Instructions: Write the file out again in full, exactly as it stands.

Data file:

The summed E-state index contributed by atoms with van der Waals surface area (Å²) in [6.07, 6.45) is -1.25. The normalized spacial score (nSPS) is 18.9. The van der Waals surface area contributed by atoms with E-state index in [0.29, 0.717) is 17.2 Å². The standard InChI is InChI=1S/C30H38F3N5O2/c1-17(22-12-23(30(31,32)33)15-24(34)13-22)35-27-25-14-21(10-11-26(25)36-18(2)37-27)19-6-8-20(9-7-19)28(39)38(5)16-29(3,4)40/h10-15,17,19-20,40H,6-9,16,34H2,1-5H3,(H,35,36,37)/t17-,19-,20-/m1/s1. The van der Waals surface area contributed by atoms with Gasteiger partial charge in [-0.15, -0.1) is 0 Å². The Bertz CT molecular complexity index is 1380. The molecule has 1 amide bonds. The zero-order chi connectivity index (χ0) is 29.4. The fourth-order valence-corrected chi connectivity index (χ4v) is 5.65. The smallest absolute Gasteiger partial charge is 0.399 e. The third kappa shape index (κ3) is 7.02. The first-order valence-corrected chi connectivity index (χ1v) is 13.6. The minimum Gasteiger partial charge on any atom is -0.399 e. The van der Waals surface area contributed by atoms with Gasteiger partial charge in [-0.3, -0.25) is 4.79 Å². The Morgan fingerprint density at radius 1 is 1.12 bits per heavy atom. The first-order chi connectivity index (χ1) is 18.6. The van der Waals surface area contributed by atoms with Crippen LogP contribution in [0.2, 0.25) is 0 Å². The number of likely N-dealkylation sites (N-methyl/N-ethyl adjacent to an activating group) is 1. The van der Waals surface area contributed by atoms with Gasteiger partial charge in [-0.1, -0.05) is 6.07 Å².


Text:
The summed E-state index contributed by atoms with van der Waals surface area (Å²) in [6.07, 6.45) is -1.25. The normalized spacial score (nSPS) is 18.9. The van der Waals surface area contributed by atoms with E-state index in [0.29, 0.717) is 17.2 Å². The standard InChI is InChI=1S/C30H38F3N5O2/c1-17(22-12-23(30(31,32)33)15-24(34)13-22)35-27-25-14-21(10-11-26(25)36-18(2)37-27)19-6-8-20(9-7-19)28(39)38(5)16-29(3,4)40/h10-15,17,19-20,40H,6-9,16,34H2,1-5H3,(H,35,36,37)/t17-,19-,20-/m1/s1. The van der Waals surface area contributed by atoms with Gasteiger partial charge in [-0.15, -0.1) is 0 Å². The Bertz CT molecular complexity index is 1380. The molecule has 1 amide bonds. The zero-order chi connectivity index (χ0) is 29.4. The fourth-order valence-corrected chi connectivity index (χ4v) is 5.65. The smallest absolute Gasteiger partial charge is 0.399 e. The third kappa shape index (κ3) is 7.02. The first-order valence-corrected chi connectivity index (χ1v) is 13.6. The minimum Gasteiger partial charge on any atom is -0.399 e. The van der Waals surface area contributed by atoms with Gasteiger partial charge in [-0.3, -0.25) is 4.79 Å². The Morgan fingerprint density at radius 1 is 1.12 bits per heavy atom. The first-order chi connectivity index (χ1) is 18.6. The van der Waals surface area contributed by atoms with Crippen LogP contribution in [0.2, 0.25) is 0 Å². The number of likely N-dealkylation sites (N-methyl/N-ethyl adjacent to an activating group) is 1. The van der Waals surface area contributed by atoms with Gasteiger partial charge in [-0.1, -0.05) is 6.07 Å².